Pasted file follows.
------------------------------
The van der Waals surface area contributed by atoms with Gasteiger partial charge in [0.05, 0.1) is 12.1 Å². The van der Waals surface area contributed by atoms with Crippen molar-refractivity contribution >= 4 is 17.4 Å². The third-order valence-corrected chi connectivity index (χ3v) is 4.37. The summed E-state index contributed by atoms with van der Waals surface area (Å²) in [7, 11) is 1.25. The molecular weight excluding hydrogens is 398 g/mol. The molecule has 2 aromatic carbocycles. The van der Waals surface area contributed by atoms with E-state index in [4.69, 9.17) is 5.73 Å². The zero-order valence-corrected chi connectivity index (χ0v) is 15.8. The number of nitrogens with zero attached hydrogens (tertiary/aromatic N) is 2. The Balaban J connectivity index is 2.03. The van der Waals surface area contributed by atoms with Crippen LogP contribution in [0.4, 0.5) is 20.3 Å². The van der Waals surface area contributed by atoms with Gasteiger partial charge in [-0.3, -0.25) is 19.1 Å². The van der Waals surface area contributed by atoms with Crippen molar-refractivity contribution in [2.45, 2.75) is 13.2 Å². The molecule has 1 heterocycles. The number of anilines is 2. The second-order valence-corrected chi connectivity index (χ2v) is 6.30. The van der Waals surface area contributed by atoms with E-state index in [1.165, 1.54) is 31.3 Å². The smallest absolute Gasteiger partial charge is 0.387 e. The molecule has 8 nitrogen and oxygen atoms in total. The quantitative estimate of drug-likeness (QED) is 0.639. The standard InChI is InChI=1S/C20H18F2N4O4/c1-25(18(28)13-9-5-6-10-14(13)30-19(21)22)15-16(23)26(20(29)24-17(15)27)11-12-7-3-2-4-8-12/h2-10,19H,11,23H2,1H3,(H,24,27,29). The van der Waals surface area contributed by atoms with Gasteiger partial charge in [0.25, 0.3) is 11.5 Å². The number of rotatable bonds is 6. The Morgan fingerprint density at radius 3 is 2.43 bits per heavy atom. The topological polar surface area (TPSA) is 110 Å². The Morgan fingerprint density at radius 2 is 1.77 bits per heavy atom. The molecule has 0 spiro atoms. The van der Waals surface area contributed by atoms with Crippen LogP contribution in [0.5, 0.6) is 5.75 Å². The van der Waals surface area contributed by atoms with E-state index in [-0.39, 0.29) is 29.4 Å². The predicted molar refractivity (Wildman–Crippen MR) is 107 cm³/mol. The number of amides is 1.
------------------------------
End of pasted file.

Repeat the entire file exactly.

The van der Waals surface area contributed by atoms with Gasteiger partial charge in [0.05, 0.1) is 12.1 Å². The van der Waals surface area contributed by atoms with Crippen molar-refractivity contribution >= 4 is 17.4 Å². The third-order valence-corrected chi connectivity index (χ3v) is 4.37. The summed E-state index contributed by atoms with van der Waals surface area (Å²) in [7, 11) is 1.25. The molecular weight excluding hydrogens is 398 g/mol. The molecule has 2 aromatic carbocycles. The van der Waals surface area contributed by atoms with E-state index in [4.69, 9.17) is 5.73 Å². The zero-order valence-corrected chi connectivity index (χ0v) is 15.8. The number of nitrogens with zero attached hydrogens (tertiary/aromatic N) is 2. The Balaban J connectivity index is 2.03. The van der Waals surface area contributed by atoms with Crippen LogP contribution in [0.4, 0.5) is 20.3 Å². The van der Waals surface area contributed by atoms with Gasteiger partial charge in [-0.3, -0.25) is 19.1 Å². The van der Waals surface area contributed by atoms with Crippen molar-refractivity contribution in [2.45, 2.75) is 13.2 Å². The molecule has 1 heterocycles. The number of anilines is 2. The second-order valence-corrected chi connectivity index (χ2v) is 6.30. The van der Waals surface area contributed by atoms with E-state index in [1.165, 1.54) is 31.3 Å². The smallest absolute Gasteiger partial charge is 0.387 e. The molecule has 8 nitrogen and oxygen atoms in total. The quantitative estimate of drug-likeness (QED) is 0.639. The standard InChI is InChI=1S/C20H18F2N4O4/c1-25(18(28)13-9-5-6-10-14(13)30-19(21)22)15-16(23)26(20(29)24-17(15)27)11-12-7-3-2-4-8-12/h2-10,19H,11,23H2,1H3,(H,24,27,29). The van der Waals surface area contributed by atoms with Gasteiger partial charge in [0.25, 0.3) is 11.5 Å². The number of rotatable bonds is 6. The Morgan fingerprint density at radius 3 is 2.43 bits per heavy atom. The topological polar surface area (TPSA) is 110 Å². The Morgan fingerprint density at radius 2 is 1.77 bits per heavy atom. The molecule has 0 spiro atoms. The van der Waals surface area contributed by atoms with Crippen LogP contribution in [0.5, 0.6) is 5.75 Å². The van der Waals surface area contributed by atoms with E-state index in [-0.39, 0.29) is 29.4 Å². The predicted molar refractivity (Wildman–Crippen MR) is 107 cm³/mol. The number of amides is 1.